A week in Scottish politics: 22 November to 28 November 2013

Reform Scotland’s round-up of comment and analysis pieces we have referred to in media summaries between 22 and 28 November which are freely available online.

Thursday 28 November

Independence debate: Iain MacWhirter comments in the Herald that the SNP seem to be hoping that Scottish voters will tire of ‘abstractions about currency’ and will be much more interested in their focus on child-care costs.

Bill Jamieson comments in the Scotsman that the White Paper ‘fails to pass examinations’ and that further work is needed before we can reach any conclusive answers on the future of Scotland or the UK.

Michael Kelly argues in the Scotsman that the SNP have missed an opportunity with the White Paper to truly open up debate.

Peter de Vink comments in the Scotsman that the case for a Yes vote is mounting and that the ‘advocates of fear’ need to offer Scotland real reasons to stay in the Union, but that it may already be too late for them to do so.

Sue Cameron comments in the Telegraph that a Yes vote would offer some wonderful ‘what ifs’, and that the possible complications are endless but not really addressed in the White Paper.

Martin Kettle comments in the Guardian that Labour must answer the SNP with more than a slogan, and that they need to answer the question: Better Together for what?

Driving under the influence: Helen McArdle comments in the Herald that setting a drug-drive limit for legal drugs will be a long and difficult road.

Wednesday 27 November

Independence white paper: George Kerevan in the Scotsman, Matt Qvortrup in the Scotsman, Dr Angus Armstrong, Dr Monique Ebell and David Bell in the Scotsman, David Maddox in the Scotsman, Stuart Crawford in the Scotsman, Andrew Whitaker in the Scotsman, Brian Wilson in the Scotsman, Terry Murden in the Scotsman, Phillips O’Brien in the Herald, Andrew McKie in the Herald, David Torrance in the Herald, Iain Macwhirter in the Herald, Alan Cochrane in the Telegraph, Allan Massie in the Telegraph, Kerry Gill in the Express, and Simon Jenkins in the Guardian all comment on the SNP’s white paper on independence.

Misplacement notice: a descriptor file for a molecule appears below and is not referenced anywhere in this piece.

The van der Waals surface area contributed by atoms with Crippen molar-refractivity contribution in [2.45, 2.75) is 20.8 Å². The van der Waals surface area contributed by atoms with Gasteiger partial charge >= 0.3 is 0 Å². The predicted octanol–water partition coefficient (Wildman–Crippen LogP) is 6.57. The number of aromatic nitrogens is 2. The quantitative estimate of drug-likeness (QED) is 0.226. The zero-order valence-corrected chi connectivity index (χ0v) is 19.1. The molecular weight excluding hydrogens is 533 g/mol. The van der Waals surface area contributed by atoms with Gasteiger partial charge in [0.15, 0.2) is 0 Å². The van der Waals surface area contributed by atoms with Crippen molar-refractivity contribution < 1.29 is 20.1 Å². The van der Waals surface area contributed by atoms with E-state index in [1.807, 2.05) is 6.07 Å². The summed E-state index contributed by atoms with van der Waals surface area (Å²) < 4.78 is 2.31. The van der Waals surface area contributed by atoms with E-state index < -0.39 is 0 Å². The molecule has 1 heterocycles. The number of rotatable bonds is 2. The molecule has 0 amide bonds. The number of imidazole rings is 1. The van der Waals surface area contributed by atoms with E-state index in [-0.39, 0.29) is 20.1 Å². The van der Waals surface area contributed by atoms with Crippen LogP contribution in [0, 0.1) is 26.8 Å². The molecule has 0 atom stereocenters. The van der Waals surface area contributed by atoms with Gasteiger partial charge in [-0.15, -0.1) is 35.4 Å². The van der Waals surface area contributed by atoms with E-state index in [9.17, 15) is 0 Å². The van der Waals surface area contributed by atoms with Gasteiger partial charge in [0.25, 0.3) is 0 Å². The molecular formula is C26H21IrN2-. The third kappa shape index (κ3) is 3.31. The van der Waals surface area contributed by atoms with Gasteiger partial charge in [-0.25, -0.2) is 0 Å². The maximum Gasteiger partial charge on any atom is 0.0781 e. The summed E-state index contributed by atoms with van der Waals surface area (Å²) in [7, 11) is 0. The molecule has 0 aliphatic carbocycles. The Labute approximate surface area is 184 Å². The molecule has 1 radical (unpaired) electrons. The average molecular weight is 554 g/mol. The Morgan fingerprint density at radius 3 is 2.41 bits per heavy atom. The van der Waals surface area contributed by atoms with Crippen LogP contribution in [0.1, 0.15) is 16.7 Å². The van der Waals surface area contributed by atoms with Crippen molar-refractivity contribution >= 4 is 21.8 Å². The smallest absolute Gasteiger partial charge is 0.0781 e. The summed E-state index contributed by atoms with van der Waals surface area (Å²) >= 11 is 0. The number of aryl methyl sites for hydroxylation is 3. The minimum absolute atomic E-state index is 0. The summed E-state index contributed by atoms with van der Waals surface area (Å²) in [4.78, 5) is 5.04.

Migration: David Cameron in the FT argues that tighter rules are needed on free movement within Europe and migrants’ rights to welfare.

Job opportunities: Professor Ewart Keep in the Scotsman comments that the growth in low-paid and low-skilled jobs in Scotland is dissuading individuals from investing in education.

Corroboration: Allan Massie in the Scotsman argues that attempts to abolish corroboration in Scotland remove a vital and effective part of the Scottish legal system, saying that the attempts to anglicise Scots law should be resisted.

Tuesday 26 November

Not quite the “greatest show on Earth:” Alan Cochrane in the Telegraph argues that Salmond’s ‘love of conflict won’t win over the doubters.’

Monday 25 November

Independence:

Lesley Riddoch writing in The Scotsman claims the white paper will be at best a summary of what is already known, as it does not answer fundamental questions surrounding the possibility of a Yes vote.

Alan Cochrane writing in The Daily Telegraph accuses the SNP of “an arrogance born of desperation”, warning that the Scottish people remain unconvinced in the face of Alex Salmond’s independence “wishlist” as outlined in the white paper.

Andrew Nicoll in The Sun argues that making history is more than just picking a date, adding that Alex Salmond should concentrate more on the 50% of Scots who have stopped voting, for example.  

Brian Monteith in The Scotsman discusses the “flawed” campaign of the SNP in its attempt to persuade the public to vote Yes in order to make Scotland a more equal society.

David Torrance writing in The Herald highlights the need for political reality to be considered in the lead up to the referendum, adding that the Left and the SNP rely too much on fantasy.

Friday 22 November

Labour and Co-op Bank: Joyce McMillan writing in the Scotsman comments on the scandal surrounding the Labour Party and disgraced former chairman of the Co-op Bank, the Rev Paul Flowers.